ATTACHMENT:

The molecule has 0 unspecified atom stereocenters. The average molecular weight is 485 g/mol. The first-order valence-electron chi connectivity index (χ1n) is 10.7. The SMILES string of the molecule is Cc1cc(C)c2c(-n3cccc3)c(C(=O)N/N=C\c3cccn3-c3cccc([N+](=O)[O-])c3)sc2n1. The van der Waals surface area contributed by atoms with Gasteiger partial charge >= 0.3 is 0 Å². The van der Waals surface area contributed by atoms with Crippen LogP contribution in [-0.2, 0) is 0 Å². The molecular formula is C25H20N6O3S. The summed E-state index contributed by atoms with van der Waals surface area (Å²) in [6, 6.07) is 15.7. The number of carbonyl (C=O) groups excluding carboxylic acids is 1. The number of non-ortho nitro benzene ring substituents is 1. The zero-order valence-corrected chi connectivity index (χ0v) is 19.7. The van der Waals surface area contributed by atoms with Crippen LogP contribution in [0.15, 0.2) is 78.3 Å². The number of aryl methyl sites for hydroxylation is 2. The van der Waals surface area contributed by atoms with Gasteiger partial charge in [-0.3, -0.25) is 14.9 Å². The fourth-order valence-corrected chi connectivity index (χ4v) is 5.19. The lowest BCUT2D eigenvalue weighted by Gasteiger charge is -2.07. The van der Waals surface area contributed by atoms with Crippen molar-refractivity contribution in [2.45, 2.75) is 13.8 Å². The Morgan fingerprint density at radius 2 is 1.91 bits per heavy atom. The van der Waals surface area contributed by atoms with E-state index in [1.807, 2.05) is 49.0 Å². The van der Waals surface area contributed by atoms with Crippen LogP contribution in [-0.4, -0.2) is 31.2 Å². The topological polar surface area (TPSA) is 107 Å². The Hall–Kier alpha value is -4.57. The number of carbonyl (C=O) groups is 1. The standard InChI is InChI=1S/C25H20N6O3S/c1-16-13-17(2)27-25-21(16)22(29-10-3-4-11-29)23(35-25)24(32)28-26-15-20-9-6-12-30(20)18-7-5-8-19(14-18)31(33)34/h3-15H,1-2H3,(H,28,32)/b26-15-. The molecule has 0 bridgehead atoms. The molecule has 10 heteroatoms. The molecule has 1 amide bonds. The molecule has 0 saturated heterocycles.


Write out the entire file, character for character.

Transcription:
The molecule has 0 unspecified atom stereocenters. The average molecular weight is 485 g/mol. The first-order valence-electron chi connectivity index (χ1n) is 10.7. The SMILES string of the molecule is Cc1cc(C)c2c(-n3cccc3)c(C(=O)N/N=C\c3cccn3-c3cccc([N+](=O)[O-])c3)sc2n1. The van der Waals surface area contributed by atoms with Gasteiger partial charge >= 0.3 is 0 Å². The van der Waals surface area contributed by atoms with Crippen LogP contribution in [-0.2, 0) is 0 Å². The molecular formula is C25H20N6O3S. The summed E-state index contributed by atoms with van der Waals surface area (Å²) in [6, 6.07) is 15.7. The number of carbonyl (C=O) groups excluding carboxylic acids is 1. The number of non-ortho nitro benzene ring substituents is 1. The zero-order valence-corrected chi connectivity index (χ0v) is 19.7. The van der Waals surface area contributed by atoms with Crippen LogP contribution in [0.15, 0.2) is 78.3 Å². The number of aryl methyl sites for hydroxylation is 2. The van der Waals surface area contributed by atoms with Gasteiger partial charge in [-0.3, -0.25) is 14.9 Å². The fourth-order valence-corrected chi connectivity index (χ4v) is 5.19. The lowest BCUT2D eigenvalue weighted by Gasteiger charge is -2.07. The van der Waals surface area contributed by atoms with Crippen molar-refractivity contribution in [2.45, 2.75) is 13.8 Å². The Morgan fingerprint density at radius 2 is 1.91 bits per heavy atom. The van der Waals surface area contributed by atoms with E-state index in [1.807, 2.05) is 49.0 Å². The van der Waals surface area contributed by atoms with Crippen LogP contribution in [-0.4, -0.2) is 31.2 Å². The topological polar surface area (TPSA) is 107 Å². The Hall–Kier alpha value is -4.57. The number of carbonyl (C=O) groups is 1. The standard InChI is InChI=1S/C25H20N6O3S/c1-16-13-17(2)27-25-21(16)22(29-10-3-4-11-29)23(35-25)24(32)28-26-15-20-9-6-12-30(20)18-7-5-8-19(14-18)31(33)34/h3-15H,1-2H3,(H,28,32)/b26-15-. The molecule has 0 bridgehead atoms. The molecule has 10 heteroatoms. The molecule has 1 amide bonds. The molecule has 0 saturated heterocycles.